Why more students should start suing varsities

The High Court recently ordered Moi University to cover the costs of the petition and pay each of the students Sh50,000 each in damages.

A friend who vied in campus elections last year his name struck off the list at the last minute.

He recently confessed that the school administration had been opposed to his candidacy.

His victory, in the days leading up to the election, was almost certain. He had the charm, he resonated with people, and he had run an organised campaign.

His name was removed from the ballot on claims that he had not cleared his school fee; that he had a balance of Sh4,000.

I asked him why he did not just take the amount out of his campaign money and he said the balance was planted and added that even so, he was still willing to pay it but the administration wouldn’t let him.

He says his radical approach was a threat to the administration, which is why they (he claimed) had him kicked out to pave way for a relatively weaker candidate.

“Those are serious allegations you’re making, why don’t you go to court?” I said. He said: “I can’t win a court battle against the school. Plus, who has that money now!?”

Sometime last week I was in a friend’s houses in South B, Nairobi, skimming through a book as my host watched TV.

Halfway through the broadcast, something caught my attention and made me put the book down.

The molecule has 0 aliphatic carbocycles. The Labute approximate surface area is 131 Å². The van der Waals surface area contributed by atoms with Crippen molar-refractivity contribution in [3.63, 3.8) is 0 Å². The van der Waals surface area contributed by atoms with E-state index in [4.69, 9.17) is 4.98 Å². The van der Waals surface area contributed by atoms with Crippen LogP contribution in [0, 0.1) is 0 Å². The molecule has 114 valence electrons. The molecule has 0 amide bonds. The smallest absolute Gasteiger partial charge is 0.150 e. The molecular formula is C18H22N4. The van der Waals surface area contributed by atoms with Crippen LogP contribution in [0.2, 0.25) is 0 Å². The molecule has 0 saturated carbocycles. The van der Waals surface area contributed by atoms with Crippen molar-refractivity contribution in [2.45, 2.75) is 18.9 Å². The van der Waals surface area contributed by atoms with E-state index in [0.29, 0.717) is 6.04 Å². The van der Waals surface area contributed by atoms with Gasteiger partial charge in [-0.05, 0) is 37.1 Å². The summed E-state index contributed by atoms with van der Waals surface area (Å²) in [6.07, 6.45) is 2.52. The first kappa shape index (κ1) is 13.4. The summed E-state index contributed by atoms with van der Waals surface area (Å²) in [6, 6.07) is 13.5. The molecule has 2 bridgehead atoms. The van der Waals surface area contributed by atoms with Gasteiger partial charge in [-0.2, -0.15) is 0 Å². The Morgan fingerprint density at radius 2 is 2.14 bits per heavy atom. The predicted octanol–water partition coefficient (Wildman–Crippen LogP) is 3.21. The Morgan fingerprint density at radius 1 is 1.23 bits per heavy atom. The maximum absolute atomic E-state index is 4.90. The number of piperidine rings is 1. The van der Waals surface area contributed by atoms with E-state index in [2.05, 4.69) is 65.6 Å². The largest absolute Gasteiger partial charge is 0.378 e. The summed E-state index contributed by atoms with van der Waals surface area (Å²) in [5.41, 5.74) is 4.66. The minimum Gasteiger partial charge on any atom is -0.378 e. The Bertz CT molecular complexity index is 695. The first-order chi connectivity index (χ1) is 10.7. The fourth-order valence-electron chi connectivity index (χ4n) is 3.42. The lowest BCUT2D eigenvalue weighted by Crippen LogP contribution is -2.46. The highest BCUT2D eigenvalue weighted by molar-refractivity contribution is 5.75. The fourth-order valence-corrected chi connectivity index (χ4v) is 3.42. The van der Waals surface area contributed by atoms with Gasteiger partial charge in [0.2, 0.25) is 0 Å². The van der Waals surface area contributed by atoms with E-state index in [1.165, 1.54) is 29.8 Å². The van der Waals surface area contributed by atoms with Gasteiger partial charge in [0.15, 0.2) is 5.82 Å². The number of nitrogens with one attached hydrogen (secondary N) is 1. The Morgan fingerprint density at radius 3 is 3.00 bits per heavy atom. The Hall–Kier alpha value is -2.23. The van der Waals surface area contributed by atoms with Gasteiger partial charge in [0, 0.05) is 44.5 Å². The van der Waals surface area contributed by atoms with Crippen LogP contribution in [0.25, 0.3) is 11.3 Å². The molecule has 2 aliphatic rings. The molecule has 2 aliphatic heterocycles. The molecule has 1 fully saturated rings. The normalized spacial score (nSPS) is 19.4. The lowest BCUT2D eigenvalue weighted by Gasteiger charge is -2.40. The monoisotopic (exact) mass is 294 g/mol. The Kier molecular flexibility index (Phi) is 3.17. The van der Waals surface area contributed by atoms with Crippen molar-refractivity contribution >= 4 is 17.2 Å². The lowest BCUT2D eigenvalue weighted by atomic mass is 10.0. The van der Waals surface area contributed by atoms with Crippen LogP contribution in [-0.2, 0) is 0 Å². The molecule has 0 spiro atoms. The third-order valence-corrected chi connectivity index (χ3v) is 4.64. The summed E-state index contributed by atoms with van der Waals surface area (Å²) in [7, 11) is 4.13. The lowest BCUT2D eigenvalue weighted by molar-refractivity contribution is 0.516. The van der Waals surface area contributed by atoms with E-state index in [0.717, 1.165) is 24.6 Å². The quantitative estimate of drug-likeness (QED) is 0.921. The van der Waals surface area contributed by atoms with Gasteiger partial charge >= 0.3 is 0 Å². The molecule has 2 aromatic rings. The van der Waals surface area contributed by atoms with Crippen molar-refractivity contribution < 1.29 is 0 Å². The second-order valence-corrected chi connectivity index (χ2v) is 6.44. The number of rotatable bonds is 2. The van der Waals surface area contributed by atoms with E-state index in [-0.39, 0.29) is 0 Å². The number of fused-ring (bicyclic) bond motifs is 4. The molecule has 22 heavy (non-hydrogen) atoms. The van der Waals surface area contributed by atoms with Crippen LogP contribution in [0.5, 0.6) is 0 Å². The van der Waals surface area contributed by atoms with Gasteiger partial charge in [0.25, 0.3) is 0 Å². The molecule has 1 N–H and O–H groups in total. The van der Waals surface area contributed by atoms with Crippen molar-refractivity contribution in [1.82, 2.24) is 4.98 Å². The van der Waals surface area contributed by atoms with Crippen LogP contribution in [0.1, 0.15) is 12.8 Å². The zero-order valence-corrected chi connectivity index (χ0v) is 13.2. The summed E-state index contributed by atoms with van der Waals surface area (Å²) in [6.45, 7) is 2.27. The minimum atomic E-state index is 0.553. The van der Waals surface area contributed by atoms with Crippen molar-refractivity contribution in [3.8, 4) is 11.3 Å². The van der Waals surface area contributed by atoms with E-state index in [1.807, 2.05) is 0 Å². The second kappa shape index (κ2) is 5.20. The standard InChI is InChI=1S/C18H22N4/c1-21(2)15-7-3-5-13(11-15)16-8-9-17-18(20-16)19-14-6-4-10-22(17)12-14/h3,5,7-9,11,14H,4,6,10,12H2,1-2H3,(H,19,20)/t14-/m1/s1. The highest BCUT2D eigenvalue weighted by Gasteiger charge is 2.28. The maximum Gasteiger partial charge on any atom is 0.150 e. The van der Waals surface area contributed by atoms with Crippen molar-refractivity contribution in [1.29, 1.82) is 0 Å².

About 700 students from Moi University had been locked out of the institution’s 38th Graduation Ceremony for various reasons.

According to the university, the students reportedly had huge fee balances and missing marks.

The agitated students, however, claimed that some of the lecturers intentionally failed to release their marks so as to push for their pay and allowances.

So 13 of them put together a case and sued the university.

The news I’m telling you that caught my attention was about the judgment on that case: those students had not just succeeded in suing the university but they actually won!

The High Court even ordered the institution to cover the costs of the petition and pay each of the students Sh50,000 each in damages.

The first person I called was that politician friend. I told him, “See, a student can actually a university and win, so long as they have their facts right.”

He just scoffed and hang up, probably regretting why he hadn’t taken that step himself.

It is time comrades start evaluating other options in conflicts with institutions instead of resorting to strikes every time.

Options like courts. Because, speaking from experience, universities exploit students in some cases, knowing fully well they will do nothing about it.

 


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